On the Abolition of All Political Parties

Patron Saint of Outsiders

It's not all about ties, trousers' creases and razors at Tweed Towers — mostly, but not all. Sometimes —not often — we put down our Wodehouse and peek out from our comfort zone.

Today is the birthday of Simone Weil, philosopher and mystic, who wrote the timeless classics The Need for Roots and On the Abolition of All Political Parties. Sadly, her essays are largely forgotten, but might appeal to those readers who see an increasing 'disregard for truth in favour of opinion' in the public sphere.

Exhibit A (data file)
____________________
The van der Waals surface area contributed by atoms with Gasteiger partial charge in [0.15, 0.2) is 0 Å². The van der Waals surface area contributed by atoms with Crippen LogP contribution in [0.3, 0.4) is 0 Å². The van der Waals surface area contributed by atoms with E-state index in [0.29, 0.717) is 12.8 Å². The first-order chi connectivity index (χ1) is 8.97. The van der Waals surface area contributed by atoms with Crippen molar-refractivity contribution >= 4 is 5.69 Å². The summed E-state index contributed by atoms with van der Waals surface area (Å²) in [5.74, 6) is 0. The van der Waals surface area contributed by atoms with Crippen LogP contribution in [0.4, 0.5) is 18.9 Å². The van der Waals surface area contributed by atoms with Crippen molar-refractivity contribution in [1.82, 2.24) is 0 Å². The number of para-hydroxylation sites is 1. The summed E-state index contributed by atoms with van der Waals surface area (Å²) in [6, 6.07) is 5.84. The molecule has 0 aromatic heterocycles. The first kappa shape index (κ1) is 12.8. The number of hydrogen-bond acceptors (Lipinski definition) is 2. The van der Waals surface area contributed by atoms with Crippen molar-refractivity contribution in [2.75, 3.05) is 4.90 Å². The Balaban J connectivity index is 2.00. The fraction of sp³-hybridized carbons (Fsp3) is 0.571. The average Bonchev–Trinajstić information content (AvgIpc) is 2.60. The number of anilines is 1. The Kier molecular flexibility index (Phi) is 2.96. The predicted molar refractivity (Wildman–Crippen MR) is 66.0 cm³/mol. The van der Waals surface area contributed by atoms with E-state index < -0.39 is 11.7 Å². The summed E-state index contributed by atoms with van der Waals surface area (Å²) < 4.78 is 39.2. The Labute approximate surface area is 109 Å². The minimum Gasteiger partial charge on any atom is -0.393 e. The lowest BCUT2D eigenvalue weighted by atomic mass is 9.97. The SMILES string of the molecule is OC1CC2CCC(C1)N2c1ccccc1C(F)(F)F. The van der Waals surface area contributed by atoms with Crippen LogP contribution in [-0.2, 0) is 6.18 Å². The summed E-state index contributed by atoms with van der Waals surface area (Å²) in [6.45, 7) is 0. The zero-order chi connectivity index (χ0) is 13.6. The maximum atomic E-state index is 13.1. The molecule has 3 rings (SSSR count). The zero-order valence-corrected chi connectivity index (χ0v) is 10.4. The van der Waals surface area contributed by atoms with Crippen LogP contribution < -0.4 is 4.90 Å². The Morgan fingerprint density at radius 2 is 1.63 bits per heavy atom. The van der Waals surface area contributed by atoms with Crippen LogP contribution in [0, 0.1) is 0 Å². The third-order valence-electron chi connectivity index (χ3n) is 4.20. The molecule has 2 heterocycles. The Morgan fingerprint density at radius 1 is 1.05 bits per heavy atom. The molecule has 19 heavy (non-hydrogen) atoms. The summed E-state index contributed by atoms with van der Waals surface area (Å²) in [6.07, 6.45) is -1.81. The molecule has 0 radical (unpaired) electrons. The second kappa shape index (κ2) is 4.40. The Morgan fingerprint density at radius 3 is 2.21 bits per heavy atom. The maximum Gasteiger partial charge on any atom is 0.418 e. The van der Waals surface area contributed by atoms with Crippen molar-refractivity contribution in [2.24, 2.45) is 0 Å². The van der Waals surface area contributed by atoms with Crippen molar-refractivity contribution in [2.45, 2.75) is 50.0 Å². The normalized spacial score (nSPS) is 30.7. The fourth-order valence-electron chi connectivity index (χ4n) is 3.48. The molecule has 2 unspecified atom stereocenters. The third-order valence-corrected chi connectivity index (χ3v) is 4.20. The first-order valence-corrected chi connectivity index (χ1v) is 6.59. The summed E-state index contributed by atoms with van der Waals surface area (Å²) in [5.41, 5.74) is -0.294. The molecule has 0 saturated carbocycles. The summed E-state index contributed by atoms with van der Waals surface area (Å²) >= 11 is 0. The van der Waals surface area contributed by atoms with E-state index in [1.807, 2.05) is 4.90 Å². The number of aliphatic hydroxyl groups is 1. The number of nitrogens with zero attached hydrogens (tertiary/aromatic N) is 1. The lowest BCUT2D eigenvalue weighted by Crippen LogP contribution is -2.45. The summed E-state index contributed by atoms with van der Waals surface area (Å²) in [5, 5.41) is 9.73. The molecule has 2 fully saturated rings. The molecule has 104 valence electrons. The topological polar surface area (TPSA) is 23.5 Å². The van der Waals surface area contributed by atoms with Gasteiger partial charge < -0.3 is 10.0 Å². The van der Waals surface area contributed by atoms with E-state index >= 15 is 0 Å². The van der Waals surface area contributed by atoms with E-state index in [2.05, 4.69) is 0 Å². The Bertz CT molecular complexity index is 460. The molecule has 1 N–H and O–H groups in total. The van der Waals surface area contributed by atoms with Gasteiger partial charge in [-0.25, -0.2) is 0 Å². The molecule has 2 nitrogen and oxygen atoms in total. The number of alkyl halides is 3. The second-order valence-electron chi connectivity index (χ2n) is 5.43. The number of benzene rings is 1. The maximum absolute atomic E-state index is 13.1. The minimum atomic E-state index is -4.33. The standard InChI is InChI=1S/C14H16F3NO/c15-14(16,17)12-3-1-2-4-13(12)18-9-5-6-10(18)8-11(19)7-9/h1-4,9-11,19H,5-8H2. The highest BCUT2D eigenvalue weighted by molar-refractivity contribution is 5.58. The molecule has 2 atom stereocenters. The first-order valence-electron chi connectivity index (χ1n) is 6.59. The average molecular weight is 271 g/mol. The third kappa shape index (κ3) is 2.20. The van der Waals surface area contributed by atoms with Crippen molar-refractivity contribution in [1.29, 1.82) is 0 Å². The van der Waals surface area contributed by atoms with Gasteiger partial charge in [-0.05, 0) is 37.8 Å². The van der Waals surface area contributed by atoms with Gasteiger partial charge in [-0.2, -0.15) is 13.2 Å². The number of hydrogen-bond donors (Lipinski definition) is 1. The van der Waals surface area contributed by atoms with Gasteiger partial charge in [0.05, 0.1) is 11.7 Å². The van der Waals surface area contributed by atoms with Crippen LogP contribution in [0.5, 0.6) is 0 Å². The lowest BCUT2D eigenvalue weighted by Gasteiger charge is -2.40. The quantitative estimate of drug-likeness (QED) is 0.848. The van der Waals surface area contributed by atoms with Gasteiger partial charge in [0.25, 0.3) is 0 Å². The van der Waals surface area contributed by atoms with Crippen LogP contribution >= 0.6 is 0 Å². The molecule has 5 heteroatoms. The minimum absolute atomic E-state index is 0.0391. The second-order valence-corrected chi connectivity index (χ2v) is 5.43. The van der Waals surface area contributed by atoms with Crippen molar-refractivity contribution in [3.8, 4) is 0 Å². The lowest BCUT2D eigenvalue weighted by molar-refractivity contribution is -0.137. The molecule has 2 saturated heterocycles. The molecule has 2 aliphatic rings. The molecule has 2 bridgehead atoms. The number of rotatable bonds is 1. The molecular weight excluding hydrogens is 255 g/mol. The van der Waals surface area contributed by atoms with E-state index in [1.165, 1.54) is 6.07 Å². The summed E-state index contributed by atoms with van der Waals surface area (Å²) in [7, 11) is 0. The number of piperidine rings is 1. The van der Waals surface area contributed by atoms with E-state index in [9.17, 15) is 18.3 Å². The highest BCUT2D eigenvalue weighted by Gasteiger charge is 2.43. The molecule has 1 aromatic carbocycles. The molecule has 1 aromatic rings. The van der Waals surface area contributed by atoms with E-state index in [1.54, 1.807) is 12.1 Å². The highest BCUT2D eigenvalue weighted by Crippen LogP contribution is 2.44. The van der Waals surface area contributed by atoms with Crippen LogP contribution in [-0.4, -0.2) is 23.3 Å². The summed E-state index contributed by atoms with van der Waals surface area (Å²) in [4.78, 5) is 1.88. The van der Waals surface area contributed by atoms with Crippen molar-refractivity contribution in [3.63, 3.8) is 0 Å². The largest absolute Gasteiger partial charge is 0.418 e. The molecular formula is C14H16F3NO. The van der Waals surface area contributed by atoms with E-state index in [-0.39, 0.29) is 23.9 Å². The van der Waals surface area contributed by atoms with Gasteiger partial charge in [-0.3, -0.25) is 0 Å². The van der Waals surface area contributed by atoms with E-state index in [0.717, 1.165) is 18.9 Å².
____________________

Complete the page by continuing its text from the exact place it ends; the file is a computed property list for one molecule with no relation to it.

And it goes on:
Poor Simone had a short life. Born in France in 1909, she was an activist, thinker and writer from a very, very early age. She moved to England in 1942 hoping to join the French Resistance in the Second World War, but died aged 34 from heart failure and is buried in Ashford, Kent.

Weil was described by André Gide as the 'patron saint of outsiders' and Albert Camus as 'the only great spirit of our times', which is picked up by Melvyn Bragg in an entertaining radio discussion on her life and times below from the excellent In Our Time series on Radio 4.


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